Perception of Video Manipulation
Recent advances in deep learning-based techniques enable highly realistic facial video manipulations. We investigate the response of human observers’ on these manipulated videos in order to assess the perceived realness of modified faces and their conveyed emotions.
Facial reenactment and face swapping offer great possibilities in creative fields like the post-processing of movie materials. However, they can also easily be abused to create defamatory video content in order to hurt the reputation of the target. As humans are highly specialized in processing and analyzing faces, we aim to investigate perception towards current facial manipulation techniques. Our insights can guide both the creation of virtual actors with a high perceived realness as well as the detection of manipulations based on explicit and implicit feedback of observers.
Altering the Conveyed Facial Emotion Through Automatic Reenactment of Video Portraits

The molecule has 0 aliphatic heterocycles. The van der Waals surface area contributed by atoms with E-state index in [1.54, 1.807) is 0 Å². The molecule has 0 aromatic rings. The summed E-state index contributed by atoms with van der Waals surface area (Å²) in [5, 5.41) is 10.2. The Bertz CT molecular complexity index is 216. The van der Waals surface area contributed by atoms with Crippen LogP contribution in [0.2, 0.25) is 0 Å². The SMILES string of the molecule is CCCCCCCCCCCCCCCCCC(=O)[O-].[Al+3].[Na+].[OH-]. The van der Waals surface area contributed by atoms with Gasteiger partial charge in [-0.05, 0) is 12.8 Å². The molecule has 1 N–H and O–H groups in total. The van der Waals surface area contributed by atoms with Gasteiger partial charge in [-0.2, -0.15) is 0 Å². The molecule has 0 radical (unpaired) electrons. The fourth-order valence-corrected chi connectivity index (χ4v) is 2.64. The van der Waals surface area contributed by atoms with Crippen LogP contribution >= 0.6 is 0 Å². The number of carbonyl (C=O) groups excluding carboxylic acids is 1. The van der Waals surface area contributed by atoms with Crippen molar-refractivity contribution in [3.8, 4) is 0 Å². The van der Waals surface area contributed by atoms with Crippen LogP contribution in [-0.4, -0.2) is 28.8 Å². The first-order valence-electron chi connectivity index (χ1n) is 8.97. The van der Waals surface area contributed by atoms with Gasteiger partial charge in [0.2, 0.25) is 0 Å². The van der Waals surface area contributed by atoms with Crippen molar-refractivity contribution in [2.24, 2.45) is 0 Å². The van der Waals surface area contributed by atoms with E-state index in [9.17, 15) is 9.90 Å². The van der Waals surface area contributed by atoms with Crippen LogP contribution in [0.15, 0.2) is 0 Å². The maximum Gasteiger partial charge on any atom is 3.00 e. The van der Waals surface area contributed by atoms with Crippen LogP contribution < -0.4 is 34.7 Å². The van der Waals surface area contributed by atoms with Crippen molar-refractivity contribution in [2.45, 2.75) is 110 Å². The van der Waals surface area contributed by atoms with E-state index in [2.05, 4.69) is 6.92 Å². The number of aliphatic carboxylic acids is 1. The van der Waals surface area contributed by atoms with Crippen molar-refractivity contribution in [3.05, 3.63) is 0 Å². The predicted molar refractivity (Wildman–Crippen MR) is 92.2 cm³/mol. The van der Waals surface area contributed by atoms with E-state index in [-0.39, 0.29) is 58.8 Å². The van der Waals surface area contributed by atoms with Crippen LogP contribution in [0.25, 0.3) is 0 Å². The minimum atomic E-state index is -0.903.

in Proc. International Conference on Computer Animation and Social Agents (CASA), vol. 1300, Springer, Cham, pp. 128-135, November 2020.
PEFS: A Validated Dataset for Perceptual Experiments on Face Swap Portrait Videos
in Proc. International Conference on Computer Animation and Social Agents (CASA), vol. 1300, Springer, Cham, pp. 120-127, November 2020.
This project focuses on using electroencephalography (EEG) to analyze the human visual process. Human visual perception is becoming increasingly important in the analyses of rendering methods, animation results, interface design, and visualization techniques. Our work uses EEG data to provide concrete feedback on the perception of rendered videos and images as opposed to user studies that just capture the user's response. Our results so far are very promising. Not only have we been able to detect a reaction to artifacts in the EEG data, but we have also been able to differentiate between artifacts based on the EEG response.
The aim of this work is to simulate glaring headlights on a conventional monitor by first measuring the time-dependent effect of glare on human contrast perception and then to integrate the quantitative findings into a driving simulator by adjusting contrast display according to human perception.
Goal of this project is to assess the quality of rendered videos and especially detect those frames that contain visible artifacts, e.g. ghosting, blurring or popping.